Transition Culture has moved
I no longer blog on this site. You can now find me, my general blogs, and the work I am doing researching my forthcoming book on imagination, on my new blog.
**HomeWork – Lloyd Kahn. Shelter Press (2004)**
‘Shelter’ was a book that changed many people’s lives. Arising from the Back to the Land movement of the late 1960’s, ‘Shelter’ was essentially a scrapbook of photos, drawings, stories and anecdotes focusing on how people around the world (but mostly the US) created their own shelter. From timber frame to strawbale (the first reference to strawbale building in print…), to people living in trucks and tipis, this is a book which deeply touched everyone who read it. I have had my copy for 12 years now and still open it and find stuff I hadn’t noticed before. It is a treasure trove of ideas, and of inspiration.
Thirty years later comes the sequel, ‘Home Work – handbuilt shelter’, and it was worth the wait. ‘Home Work’ takes the same format, it is large, has more pictures than text, and is again a celebration of the shelter-making gene we all carry. There are tree houses that will take your breath away, some amazing yurt structures, some gorgeous strawbale houses, cob revivalists Ianto Evans and Linda Smiley put in an appearance, there are domes, barns, gypsy wagons, and, as in ‘Shelter’, peoples’ stories.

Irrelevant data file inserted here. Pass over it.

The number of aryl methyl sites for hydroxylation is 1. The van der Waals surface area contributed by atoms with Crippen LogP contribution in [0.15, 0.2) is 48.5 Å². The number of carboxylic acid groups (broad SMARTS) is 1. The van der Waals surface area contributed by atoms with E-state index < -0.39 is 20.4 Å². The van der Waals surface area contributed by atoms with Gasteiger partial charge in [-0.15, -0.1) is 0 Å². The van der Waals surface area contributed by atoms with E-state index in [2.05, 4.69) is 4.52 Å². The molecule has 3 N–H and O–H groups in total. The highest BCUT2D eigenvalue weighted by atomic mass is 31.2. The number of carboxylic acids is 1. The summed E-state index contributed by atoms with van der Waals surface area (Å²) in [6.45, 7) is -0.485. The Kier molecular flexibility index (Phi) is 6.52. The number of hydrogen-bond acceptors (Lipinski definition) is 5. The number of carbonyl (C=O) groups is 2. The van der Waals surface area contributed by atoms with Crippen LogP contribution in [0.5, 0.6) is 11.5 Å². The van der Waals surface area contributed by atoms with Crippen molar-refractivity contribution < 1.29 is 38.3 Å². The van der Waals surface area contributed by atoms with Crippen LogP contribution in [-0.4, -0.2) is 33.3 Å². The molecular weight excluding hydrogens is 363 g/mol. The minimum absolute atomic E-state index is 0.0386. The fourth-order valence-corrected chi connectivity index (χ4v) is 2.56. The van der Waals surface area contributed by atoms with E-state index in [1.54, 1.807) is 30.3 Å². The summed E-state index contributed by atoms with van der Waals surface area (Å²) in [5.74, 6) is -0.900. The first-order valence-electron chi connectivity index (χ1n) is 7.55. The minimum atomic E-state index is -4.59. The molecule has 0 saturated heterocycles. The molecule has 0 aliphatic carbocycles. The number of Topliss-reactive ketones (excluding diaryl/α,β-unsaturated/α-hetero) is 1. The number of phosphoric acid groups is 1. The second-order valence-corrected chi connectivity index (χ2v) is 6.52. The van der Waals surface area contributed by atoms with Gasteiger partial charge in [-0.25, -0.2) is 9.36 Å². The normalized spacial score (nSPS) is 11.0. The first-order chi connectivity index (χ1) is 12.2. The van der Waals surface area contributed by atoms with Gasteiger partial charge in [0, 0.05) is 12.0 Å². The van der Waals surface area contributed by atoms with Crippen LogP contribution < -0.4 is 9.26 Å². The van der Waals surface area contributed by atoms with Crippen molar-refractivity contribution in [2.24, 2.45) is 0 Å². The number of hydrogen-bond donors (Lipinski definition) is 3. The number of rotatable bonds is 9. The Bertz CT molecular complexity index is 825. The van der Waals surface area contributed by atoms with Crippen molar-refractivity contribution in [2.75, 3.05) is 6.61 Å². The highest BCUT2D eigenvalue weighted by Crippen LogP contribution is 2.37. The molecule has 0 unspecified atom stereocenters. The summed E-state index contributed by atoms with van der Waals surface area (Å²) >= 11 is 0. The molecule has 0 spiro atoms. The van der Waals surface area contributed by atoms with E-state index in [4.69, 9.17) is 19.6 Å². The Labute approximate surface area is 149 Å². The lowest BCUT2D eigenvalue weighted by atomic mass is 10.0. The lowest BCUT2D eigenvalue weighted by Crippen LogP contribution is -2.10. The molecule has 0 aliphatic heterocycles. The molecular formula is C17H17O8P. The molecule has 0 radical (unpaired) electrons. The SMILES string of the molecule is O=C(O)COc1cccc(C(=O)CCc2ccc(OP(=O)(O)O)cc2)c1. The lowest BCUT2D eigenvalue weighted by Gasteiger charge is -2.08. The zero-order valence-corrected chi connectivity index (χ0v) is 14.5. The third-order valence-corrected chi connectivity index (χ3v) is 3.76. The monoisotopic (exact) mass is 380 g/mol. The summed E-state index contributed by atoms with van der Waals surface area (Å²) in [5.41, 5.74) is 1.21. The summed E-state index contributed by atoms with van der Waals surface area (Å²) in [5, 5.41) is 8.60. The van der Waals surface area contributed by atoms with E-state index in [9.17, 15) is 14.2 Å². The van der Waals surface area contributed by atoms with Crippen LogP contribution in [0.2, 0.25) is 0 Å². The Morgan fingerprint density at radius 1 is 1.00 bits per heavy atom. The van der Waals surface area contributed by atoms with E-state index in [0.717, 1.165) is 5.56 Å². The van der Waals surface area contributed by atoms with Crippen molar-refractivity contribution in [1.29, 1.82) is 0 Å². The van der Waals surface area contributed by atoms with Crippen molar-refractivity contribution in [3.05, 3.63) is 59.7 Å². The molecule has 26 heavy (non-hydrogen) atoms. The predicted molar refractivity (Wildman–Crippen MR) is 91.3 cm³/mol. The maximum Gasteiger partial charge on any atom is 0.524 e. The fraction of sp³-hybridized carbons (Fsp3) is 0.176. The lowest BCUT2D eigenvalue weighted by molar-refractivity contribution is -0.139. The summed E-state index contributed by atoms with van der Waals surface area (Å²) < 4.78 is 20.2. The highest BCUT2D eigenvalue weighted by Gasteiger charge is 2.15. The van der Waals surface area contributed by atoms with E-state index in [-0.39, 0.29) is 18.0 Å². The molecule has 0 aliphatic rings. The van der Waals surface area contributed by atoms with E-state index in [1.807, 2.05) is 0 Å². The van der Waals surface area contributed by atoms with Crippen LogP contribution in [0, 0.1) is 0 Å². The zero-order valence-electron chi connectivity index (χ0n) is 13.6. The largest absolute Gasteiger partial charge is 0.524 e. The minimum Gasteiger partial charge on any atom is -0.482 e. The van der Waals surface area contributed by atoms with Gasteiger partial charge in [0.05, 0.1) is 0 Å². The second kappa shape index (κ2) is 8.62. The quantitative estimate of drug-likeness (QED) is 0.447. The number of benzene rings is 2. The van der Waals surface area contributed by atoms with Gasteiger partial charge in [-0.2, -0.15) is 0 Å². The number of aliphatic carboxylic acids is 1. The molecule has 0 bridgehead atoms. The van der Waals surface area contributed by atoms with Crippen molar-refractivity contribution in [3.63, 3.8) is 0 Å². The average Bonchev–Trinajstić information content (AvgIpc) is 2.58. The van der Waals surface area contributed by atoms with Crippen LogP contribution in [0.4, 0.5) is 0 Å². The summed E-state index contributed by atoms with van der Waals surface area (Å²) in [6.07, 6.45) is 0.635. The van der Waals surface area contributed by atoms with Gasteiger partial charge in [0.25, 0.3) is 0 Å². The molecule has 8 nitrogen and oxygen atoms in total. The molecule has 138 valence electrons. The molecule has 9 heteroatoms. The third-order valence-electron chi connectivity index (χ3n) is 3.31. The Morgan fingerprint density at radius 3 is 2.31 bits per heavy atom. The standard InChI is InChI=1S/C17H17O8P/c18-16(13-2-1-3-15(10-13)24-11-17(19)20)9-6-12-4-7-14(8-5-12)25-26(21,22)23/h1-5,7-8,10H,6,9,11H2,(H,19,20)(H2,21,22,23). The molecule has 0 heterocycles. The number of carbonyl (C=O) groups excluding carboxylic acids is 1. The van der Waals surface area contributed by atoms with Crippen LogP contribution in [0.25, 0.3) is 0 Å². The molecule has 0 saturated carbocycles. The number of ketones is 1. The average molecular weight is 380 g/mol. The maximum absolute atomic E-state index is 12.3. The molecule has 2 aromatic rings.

One of the things that is so touching about this book is that after Shelter, Kahn travelled around the States looking for more handbuilt homes, and many of the ones he found had been directly inspired by ‘Shelter’. Indeed, in some of their stories you can see a photo of their copy of the book, all dog-eared and held together with string, but still a revered object.
One of my favourite stories is about a couple who set out to built a log house for $6,000. When the digger man turned up to build their foundations, he looked at these obviously totally inexperienced would-be-builders and said “you kids gonna build this house yourselves?